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Management science: threat or menace?

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Squeech Donating Member (1000+ posts) Send PM | Profile | Ignore Tue Jan-18-05 09:31 AM
Original message
Management science: threat or menace?
So Mrs. Squeech, having been laid off last year, is going to school to learn to do the work she's always wanted to do (interior design). The program she's taking gives this certificate after a year, which she says is enough of a credential to work.

Most of it is useful, but there's this requirement to take a management course, which she's doing now. She complained over the weekend that the reading didn't make any sense, and I offered to try and see if I could interpret it.

No, she's right, it's ridiculous. This chapter claimed to be about how management adapts to change, but it didn't explain anything, wasn't rigorous in the least, and basically consisted of a long string of Repuke talking points.

The one thing I can say from personal experience is that the authors don't know squat about technology, especially information technology (which of course doesn't stop them from ascribing humongous benefits to it). For example, there's this picture of a big control panel, with a bunch of monitor screens showing spiffy graphics-- looks to me like the main console of a power plant, showing the turbine and other crucial systems, and other screens running the numbers. But the caption says that the guys sitting in front of it are systems analysts, busily creating value in the new information economy. Huh? They also devote some attention to trying (and failing) to delineate the differences between the Internet and institutional intranets and extranets, and then they print a graph that purports to show how a business progresses in e-commerce-- except that they forgot to label the axes of the graph, so it's impossible to say what the graph really says!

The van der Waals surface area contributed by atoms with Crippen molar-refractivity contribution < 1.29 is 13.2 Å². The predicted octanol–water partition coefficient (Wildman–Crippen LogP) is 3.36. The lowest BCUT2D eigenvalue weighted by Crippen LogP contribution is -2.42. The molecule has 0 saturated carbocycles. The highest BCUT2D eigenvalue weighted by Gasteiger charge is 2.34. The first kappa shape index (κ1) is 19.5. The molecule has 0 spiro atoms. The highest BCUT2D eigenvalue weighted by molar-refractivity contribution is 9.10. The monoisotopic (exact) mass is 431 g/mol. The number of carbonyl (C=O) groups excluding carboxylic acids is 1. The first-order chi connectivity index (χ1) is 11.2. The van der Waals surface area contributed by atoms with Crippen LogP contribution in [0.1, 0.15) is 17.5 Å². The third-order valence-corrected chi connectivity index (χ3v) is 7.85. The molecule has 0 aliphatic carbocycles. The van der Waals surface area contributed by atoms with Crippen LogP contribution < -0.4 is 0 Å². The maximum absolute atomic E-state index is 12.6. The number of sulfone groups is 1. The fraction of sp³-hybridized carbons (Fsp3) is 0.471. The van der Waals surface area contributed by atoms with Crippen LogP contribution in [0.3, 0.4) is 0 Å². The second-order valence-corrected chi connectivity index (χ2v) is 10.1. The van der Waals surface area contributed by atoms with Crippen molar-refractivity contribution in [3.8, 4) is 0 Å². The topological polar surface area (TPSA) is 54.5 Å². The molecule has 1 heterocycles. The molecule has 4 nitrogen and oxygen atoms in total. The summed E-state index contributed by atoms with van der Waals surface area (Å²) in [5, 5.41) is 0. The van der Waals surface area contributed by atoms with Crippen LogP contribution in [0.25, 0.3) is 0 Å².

They list a number of corporations as exemplars of contemporary management practices, specifically how adaptable they are in the fast paced modern world. One such, cited with appalling frequency, is Wal-Mart. They never quite say what Wally World, or indeed any of their picks, do to deserve their praise, beyond some generalities about how they use information technology to enhance profitability, which admittedly they do. But this also means they gloss over Wally World's well known anti-competitive practices, abuse of their workers, steamrollering of their suppliers, and contempt for their customers and communities.

There's a meandering discussion of corporate ethics, boilerplate for the most part (did we really need to be told that published ethical standards are most effective when the corporate leadership stands behind them and exemplifies them?), and of civic responsibilities of businesses (couldn't be vaguer). An example of the latter is a case where they claim that a manager hires a new guy and pays him $1.50 above the minimum wage because he's motivated by social justice. It seems to me that there are entirely self-serving reasons to pay more than legally required-- like you want the kid to stick around after you train him, not jump ship once he knows what he's doing and work for a competitor. In fact, the one thing that emerges from all this hogwash is that management doesn't (shouldn't?) value education or work experience. Apparently those systems analysts just dropped out of the sky to sit in front of those brightly colored consoles and create value; you didn't have to train them, or fund the schools where they learned how to do that, and if you downsize them, you can always go back to the well and hire some more. There is in fact a discussion of downsizing that says NOTHING except that it preserves the flexibility of businesses: nothing about how much redundancy was caused by the mergers and acquisitions frenzy of the last 25 years, nothing about how Wall Street rewards downsizers, no reality-based information at all.